Whole Living Daily

Meatless Monday: Homemade Socca (My New Favorite Recipe)

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I discovered the most amazing dish the other day; it’s called socca. A traditional delight hailing from the south of France (Nice, to be exact), socca is a chickpea flour pancake, or flatbread, often served informally as street food.

Chickpea flour, sometimes called gram flour, garbanzo flour, or besan, can be found in ethnic grocery stores or health food shops. It is used often in Indian, Pakistani, and Bangladeshi cuisines, and of course French and Italian specialties, respectively. In fact, Italians make a very similar version of socca, called "farinata," or "made of flour."

So what’s the big deal? Socca is simply delicious. It boggles my mind how such a few ingredients can come together to make an impressive and insanely tasty treat.

Gluten-free, vegan, and full of fiber, socca is an excellent alternative to white flour tortillas, pizza dough, crepes, or flatbreads. Socca is also incredibly versatile! I made a delicious sandwich by folding my socca in half and filling the inside with my favorite ingredients. I also made a rustic pizza by topping the cooked pancake with avocado, olives, spring lettuce, a drizzle of olive oil, and crushed chilies. Heaven.

If you don’t have chickpea flour in your cupboard, you can easily make it using dried chickpeas and your blender. See my article here.

Chickpeas: awesome support for your digestion!
Between 65 to 75 percent of the fiber found in garbanzo beans is insoluble, which means it remains undigested all the way down to the final segment of your large intestine. Recent studies show that bacteria in the colon can metabolize garbanzo bean fiber and produce short chain fatty acids (SCFAs), including acetic, propionic, and butyric acids. These SCFAs provide fuel to the cells that line your intestinal wall, lowering your risk of colon problems, including cancer.

If you have the time and the foresight, I highly suggest mixing your socca batter well in advance to aid digestion. Much like soaking beans and legumes before cooking, soaking the flour (especially if it is raw) will undoubtedly help your body break down the complex starches in ground chickpeas, and will aid in mineral absorption. I mixed mine the night before I was planning to cook them. The recipes I have seen suggest at least 30 minutes, but give the batter as much time as you can; your body will thank you!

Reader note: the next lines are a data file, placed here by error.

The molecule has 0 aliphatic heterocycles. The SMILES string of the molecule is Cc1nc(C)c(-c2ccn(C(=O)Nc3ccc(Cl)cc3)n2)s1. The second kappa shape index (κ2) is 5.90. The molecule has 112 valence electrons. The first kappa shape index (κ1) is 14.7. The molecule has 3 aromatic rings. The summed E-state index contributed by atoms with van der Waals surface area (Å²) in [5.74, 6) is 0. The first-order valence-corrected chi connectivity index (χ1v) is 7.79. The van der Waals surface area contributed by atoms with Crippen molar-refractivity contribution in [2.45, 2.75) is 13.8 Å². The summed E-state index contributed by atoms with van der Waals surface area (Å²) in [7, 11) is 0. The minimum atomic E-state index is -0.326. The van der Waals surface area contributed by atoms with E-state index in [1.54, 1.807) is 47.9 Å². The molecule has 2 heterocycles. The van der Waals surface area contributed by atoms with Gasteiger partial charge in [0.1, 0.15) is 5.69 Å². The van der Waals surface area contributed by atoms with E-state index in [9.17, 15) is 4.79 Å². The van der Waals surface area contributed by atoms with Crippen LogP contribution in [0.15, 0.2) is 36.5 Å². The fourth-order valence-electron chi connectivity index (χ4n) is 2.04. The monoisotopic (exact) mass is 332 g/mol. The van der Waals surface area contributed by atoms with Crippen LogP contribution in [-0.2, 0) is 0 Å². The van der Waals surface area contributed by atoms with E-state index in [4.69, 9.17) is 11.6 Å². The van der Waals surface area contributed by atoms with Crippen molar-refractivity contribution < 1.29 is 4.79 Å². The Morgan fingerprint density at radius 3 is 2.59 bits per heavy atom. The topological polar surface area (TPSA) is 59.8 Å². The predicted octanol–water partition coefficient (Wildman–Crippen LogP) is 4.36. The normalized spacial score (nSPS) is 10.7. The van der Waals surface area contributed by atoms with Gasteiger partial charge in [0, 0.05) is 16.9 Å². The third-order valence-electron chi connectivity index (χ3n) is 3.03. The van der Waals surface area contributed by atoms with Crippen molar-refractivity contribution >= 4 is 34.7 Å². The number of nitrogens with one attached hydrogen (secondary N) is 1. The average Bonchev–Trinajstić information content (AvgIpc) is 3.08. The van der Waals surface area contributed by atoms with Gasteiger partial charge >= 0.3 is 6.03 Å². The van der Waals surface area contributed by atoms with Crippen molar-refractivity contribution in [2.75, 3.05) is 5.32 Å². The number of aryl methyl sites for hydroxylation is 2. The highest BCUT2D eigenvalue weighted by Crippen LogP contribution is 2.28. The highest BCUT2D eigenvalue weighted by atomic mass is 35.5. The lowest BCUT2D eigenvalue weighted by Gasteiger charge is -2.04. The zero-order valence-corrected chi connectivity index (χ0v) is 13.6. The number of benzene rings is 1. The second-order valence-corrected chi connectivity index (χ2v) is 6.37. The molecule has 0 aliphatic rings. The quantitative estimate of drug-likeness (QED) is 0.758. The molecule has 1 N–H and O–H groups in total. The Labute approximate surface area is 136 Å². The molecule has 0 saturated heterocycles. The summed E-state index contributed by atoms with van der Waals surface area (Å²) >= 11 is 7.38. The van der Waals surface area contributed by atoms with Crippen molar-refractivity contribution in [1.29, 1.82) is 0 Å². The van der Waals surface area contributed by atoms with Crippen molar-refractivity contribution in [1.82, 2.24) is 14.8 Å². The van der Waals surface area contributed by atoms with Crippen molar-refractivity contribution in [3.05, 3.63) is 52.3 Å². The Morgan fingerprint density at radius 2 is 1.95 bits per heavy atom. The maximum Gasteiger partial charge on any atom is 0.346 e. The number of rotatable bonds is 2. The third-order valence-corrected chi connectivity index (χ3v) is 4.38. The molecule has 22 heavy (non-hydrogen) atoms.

If you like to do things on the fly, make sure to purchase chickpea flour that has been milled from cooked chickpeas.

After cruising the Internet and flipping through some cookbooks, I discovered that socca is sometimes made with the addition of rosemary and onions. That got me thinking: there must be hundreds of ways to prepare this little pancake! You could make countless savory versions with herbs and spices, infused oils, vegetables, or garlic. How about a sweet version for breakfast or dessert? Cinnamon, cardamom, nutmeg, and cloves would be incredible. Add sliced fruit and a drizzle of raw honey and you’ve got a delicious, gluten-free crepe to gobble.

Let me know how your socca experiments work out. I am so excited to share this chickpea pancake, and I look forward to the many variations to come out of my own oven.

Be well. In light,

Sarah B.

Socca
Makes about three seven-inch soccas.

1 cup chickpea flour
1/2 tsp sea salt
1/2 tsp freshly ground black pepper
1 ¼ cup lukewarm water
3 Tbsp extra-virgin olive oil
Ghee or coconut oil, for pan

1. In a large bowl, sift chickpea flour, salt, and pepper. Whisk in warm water and olive oil. Let sit, covered, for as many hours as possible (making this before you leave the house in the morning is perfect for making socca for dinner), but at least 30 minutes.

2. Place heavy (preferably cast-iron) skillet in oven and preheat to 450 F.

3. Remove skillet from oven. Add a knob of ghee or coconut oil to the hot pan, and pour batter in a steady stream until it reaches the edges of the pan. Bake for 8 to 10 minutes or until the pancake is firm and the edges are set.

4. At this point, you can flip the socca, or set it a few inches below your broiler for a couple minutes, just long enough for it to brown. Cut into wedges and serve hot, with toppings of your choice.

Sarah Britton is a holistic nutritionist, vegetarian chef, and the creator of the award-winning blog My New Roots. Sarah is currently a chef at three organic restaurants in Copenhagen, Denmark, where she has earned praise for her creative and adventurous recipes. A certified nutritional practitioner, she is also the founder of New Roots Holistic Nutrition, where she educates others to be an active participant in their own health and healing.

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